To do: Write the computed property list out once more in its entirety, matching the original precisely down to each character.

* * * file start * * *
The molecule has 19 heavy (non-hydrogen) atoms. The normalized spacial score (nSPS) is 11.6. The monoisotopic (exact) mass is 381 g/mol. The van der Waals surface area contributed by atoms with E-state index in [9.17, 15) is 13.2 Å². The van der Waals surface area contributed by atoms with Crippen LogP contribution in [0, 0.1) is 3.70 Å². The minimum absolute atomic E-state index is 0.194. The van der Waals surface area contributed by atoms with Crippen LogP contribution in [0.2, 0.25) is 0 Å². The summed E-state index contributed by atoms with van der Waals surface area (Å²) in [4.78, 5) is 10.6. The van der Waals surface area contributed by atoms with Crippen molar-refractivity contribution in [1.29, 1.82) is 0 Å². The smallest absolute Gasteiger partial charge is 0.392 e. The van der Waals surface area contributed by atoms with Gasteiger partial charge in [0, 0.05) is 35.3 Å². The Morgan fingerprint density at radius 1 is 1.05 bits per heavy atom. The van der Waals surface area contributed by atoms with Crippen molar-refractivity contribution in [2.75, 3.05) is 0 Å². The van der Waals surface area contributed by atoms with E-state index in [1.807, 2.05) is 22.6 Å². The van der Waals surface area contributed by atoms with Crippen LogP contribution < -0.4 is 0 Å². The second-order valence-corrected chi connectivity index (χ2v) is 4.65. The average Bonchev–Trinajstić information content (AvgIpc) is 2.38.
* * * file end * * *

The molecule has 19 heavy (non-hydrogen) atoms. The normalized spacial score (nSPS) is 11.6. The monoisotopic (exact) mass is 381 g/mol. The van der Waals surface area contributed by atoms with E-state index in [9.17, 15) is 13.2 Å². The van der Waals surface area contributed by atoms with Crippen LogP contribution in [0, 0.1) is 3.70 Å². The minimum absolute atomic E-state index is 0.194. The van der Waals surface area contributed by atoms with Crippen LogP contribution in [0.2, 0.25) is 0 Å². The summed E-state index contributed by atoms with van der Waals surface area (Å²) in [4.78, 5) is 10.6. The van der Waals surface area contributed by atoms with Crippen molar-refractivity contribution in [1.29, 1.82) is 0 Å². The smallest absolute Gasteiger partial charge is 0.392 e. The van der Waals surface area contributed by atoms with Gasteiger partial charge in [0, 0.05) is 35.3 Å². The Morgan fingerprint density at radius 1 is 1.05 bits per heavy atom. The van der Waals surface area contributed by atoms with Crippen molar-refractivity contribution in [2.75, 3.05) is 0 Å². The van der Waals surface area contributed by atoms with E-state index in [1.807, 2.05) is 22.6 Å². The van der Waals surface area contributed by atoms with Crippen LogP contribution < -0.4 is 0 Å². The second-order valence-corrected chi connectivity index (χ2v) is 4.65. The average Bonchev–Trinajstić information content (AvgIpc) is 2.38.